Do something else besides software development all the time.  I watch football.  This will allow you to decompress from grinding your gears doing the same thing all the time.  Switch gears and watch your productivity and attitude be on the up and up.

What Do You Think?

I ran out of things to talk about. What “soft skills” do you use at work?

Tips for the Home Coder

I don’t know about anyone else but I spend a good amount of time coding at home.  It is nice because I get to drink beer and code at the same time.  It is tough to do because I have all my home duties plus getting an hour or two to make something fun or learn somethings.  I started to look at what I do at work to save time since “Time is Money” at work but “Time is Time” at home.  Here is a quick list.

Source Control

It sounds simple enough but I looked over the times where I have blasted my code at home and spent a week restoring while a simple “svn revert” would have done the trick.  For those who are worried about standing up a new server at home, don’t.  There are many sites out there that will host your code for free.  I keep all mine at darylmathisonblog.googlecode.com.  A lot of these sites do this for open source only so if you are making the next best mousetrap, you should take the time and stand one up at your abode.  Now all your changes are in one place that can be easily backed up by someone else or yourself.

Automated Testing

Automated testing is an investment in the future.  In the beginning, it is a real pain to set up, then it becomes awesome time saver. With the click of a button tests that could have taken minutes to finish by hand are done in seconds.  Unit tests can be combined and create test suites, now any change can be tested against the whole system or just that module.  Automated test can run while you make dinner or put the kids to bed.  The other neat thing, if you walk away from a project for a while the tests can give you an idea of how that module is supposed to run so you don’t spend a week of spare time figuring out your own code.  Don’t forget to source control your automated tests too.

Use an IDE

An IDE (Integrated Development Environment) will pay back in the long run.  When I am compiling, the error log created contains links to the offending code.  When I create a new Java class, I use templates to initially set up the class.  When I am starting up a new project, the IDE organizes it to make it easy to deploy.  Good ones are expandable so I can create a tool to help me create a solution if one hasn’t been created already.  I have been using Eclipse lately and the amount of add-ons it has blows me away.  I can install servers on my computer and Eclipse will start up and shutdown the server as needed.  It automatically builds source code so I know exactly where the code doesn’t compile before I do a test.

Well, there is my quick list.  If you can think of anything else, post a comment.

Links

www.eclipse.org

www.googlecode.com

Writing Fail-Fast Code

With projects as complex as they are now, it can be hard to modify all of the code needed when a change is made.  First is to identify all the places needed for modification. The next step is to write code that handles the new requirement. The former is typically harder than the latter. Inspect the following code.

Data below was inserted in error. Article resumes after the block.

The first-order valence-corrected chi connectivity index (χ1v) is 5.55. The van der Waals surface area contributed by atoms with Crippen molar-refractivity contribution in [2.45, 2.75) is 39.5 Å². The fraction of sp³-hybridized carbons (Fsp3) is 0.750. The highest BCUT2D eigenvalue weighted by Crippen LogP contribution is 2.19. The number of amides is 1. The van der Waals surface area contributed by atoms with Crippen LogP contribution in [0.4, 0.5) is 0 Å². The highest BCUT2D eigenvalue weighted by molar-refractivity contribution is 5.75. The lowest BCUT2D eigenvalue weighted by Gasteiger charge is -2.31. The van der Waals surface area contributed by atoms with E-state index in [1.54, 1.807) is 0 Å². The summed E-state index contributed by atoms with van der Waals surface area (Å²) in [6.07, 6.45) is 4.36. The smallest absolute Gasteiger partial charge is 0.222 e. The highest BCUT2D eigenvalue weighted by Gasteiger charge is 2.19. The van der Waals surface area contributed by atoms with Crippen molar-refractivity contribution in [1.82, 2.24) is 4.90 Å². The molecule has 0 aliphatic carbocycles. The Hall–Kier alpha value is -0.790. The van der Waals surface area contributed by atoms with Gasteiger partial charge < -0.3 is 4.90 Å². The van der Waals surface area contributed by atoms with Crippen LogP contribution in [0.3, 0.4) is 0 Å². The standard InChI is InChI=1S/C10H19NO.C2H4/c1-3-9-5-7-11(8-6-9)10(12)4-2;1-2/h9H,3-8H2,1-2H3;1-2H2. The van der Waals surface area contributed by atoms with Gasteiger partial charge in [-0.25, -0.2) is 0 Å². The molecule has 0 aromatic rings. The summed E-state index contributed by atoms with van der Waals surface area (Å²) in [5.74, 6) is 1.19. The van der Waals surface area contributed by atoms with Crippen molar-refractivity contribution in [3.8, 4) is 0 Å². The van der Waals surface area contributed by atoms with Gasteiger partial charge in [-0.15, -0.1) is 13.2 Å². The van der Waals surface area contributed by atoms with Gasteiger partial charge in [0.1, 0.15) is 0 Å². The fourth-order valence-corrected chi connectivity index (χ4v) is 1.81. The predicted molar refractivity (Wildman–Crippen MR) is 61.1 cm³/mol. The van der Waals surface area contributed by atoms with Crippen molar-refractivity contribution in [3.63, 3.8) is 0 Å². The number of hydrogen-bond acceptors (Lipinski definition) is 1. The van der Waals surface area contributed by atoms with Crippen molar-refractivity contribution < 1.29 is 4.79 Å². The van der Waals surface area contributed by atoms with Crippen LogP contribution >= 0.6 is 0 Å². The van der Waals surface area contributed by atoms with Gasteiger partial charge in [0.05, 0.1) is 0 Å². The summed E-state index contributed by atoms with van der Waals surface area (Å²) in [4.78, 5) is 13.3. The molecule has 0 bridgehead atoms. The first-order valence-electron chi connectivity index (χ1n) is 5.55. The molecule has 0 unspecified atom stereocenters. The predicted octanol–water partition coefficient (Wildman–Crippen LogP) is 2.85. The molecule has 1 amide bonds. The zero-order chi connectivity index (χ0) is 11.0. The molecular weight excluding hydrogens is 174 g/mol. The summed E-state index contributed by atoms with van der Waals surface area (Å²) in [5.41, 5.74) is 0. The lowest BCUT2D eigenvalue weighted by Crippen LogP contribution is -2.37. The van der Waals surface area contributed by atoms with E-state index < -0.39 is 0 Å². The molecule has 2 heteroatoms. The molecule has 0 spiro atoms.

static void processIfQuiet(Data d) {

if (d.getType() == DataType.XML) {

System.out.println(“XML Data”);

}

else if (d.getType() == DataType.LEGACY) {

System.out.println(“Legacy Data”);

}

}

This code is fine if no more data types are added.  When a new DataType is created, this code could be skipped and no one would know.  The code could be pushed to production incomplete and there will be errors that the customer will find or not depending where this snippet is located.  If this is for a data loader, the new data type could be falling through and not be stored at all.  Three months down the road when the customer is generating a report relying on the new data type, the report code blows up and it takes awhile to find the error.  Here is an implementation trick that I had to learn the hard way.

static void processIfLoud(Data d) {

if (d.getType() == DataType.XML) {

System.out.println(“XML Data”);

}

else if (d.getType() == DataType.LEGACY) {

System.out.println(“Legacy Data”);

}

else { // new part

assert false: “Unknown Data Type”;

throw new RuntimeException(“Unknown Data Type”);

}

}

The else clause will catch any unknown type either throw an AssertionError or a RuntimeException depending whether or not assertions are enabled. This message could be logged and not have an ugly Error or Exception popping up. However, I would call this a “Developer’s error” meaning that it should not have got past the developer in the first place. Making it ugly will make sure it will not be missed and can be fixed before the customer gets to see it. This can be used for select statements too. See the loud version of a select statement:

import static blog.mathison.example1.DataType.XML;

import static blog.mathison.example1.DataType.LEGACY;

static void processCaseLoud(Data d) {

DataType dt = d.getType();

switch(dt) {

case XML:

System.out.println(“XML Data”);

break;

case LEGACY:

System.out.println(“Legacy Data”);

break;

default:

assert false: “Unknown Data Type”;

throw new RuntimeException(“Unknown Data Type”);

}

}

Just adding a default will make it fail where the problem is rather than three months down the road.  Do you think this not a good idea?  Are there better ways?  Leave me a comment.